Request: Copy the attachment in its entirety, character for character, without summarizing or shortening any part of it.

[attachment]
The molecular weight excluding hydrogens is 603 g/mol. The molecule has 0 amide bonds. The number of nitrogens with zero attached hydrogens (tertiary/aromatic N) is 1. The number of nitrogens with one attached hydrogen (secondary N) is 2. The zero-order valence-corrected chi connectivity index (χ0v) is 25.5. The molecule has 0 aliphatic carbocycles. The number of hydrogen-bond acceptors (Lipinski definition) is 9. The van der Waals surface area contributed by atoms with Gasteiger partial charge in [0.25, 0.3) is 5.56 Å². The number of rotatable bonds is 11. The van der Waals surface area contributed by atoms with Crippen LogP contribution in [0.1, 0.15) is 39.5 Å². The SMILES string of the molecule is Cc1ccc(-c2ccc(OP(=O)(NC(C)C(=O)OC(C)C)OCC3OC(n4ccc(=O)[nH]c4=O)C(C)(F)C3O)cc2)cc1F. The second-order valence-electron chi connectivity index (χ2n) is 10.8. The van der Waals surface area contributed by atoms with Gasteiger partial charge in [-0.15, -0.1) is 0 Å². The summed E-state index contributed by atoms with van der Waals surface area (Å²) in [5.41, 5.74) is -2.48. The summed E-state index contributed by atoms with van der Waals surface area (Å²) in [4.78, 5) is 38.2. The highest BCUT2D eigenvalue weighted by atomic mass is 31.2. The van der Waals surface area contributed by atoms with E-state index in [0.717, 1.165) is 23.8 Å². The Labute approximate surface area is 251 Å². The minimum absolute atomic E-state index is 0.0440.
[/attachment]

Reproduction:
The molecular weight excluding hydrogens is 603 g/mol. The molecule has 0 amide bonds. The number of nitrogens with zero attached hydrogens (tertiary/aromatic N) is 1. The number of nitrogens with one attached hydrogen (secondary N) is 2. The zero-order valence-corrected chi connectivity index (χ0v) is 25.5. The molecule has 0 aliphatic carbocycles. The number of hydrogen-bond acceptors (Lipinski definition) is 9. The van der Waals surface area contributed by atoms with Gasteiger partial charge in [0.25, 0.3) is 5.56 Å². The number of rotatable bonds is 11. The van der Waals surface area contributed by atoms with Crippen LogP contribution in [0.1, 0.15) is 39.5 Å². The SMILES string of the molecule is Cc1ccc(-c2ccc(OP(=O)(NC(C)C(=O)OC(C)C)OCC3OC(n4ccc(=O)[nH]c4=O)C(C)(F)C3O)cc2)cc1F. The second-order valence-electron chi connectivity index (χ2n) is 10.8. The van der Waals surface area contributed by atoms with Gasteiger partial charge in [-0.15, -0.1) is 0 Å². The summed E-state index contributed by atoms with van der Waals surface area (Å²) in [5.41, 5.74) is -2.48. The summed E-state index contributed by atoms with van der Waals surface area (Å²) in [4.78, 5) is 38.2. The highest BCUT2D eigenvalue weighted by atomic mass is 31.2. The van der Waals surface area contributed by atoms with E-state index in [0.717, 1.165) is 23.8 Å². The Labute approximate surface area is 251 Å². The minimum absolute atomic E-state index is 0.0440.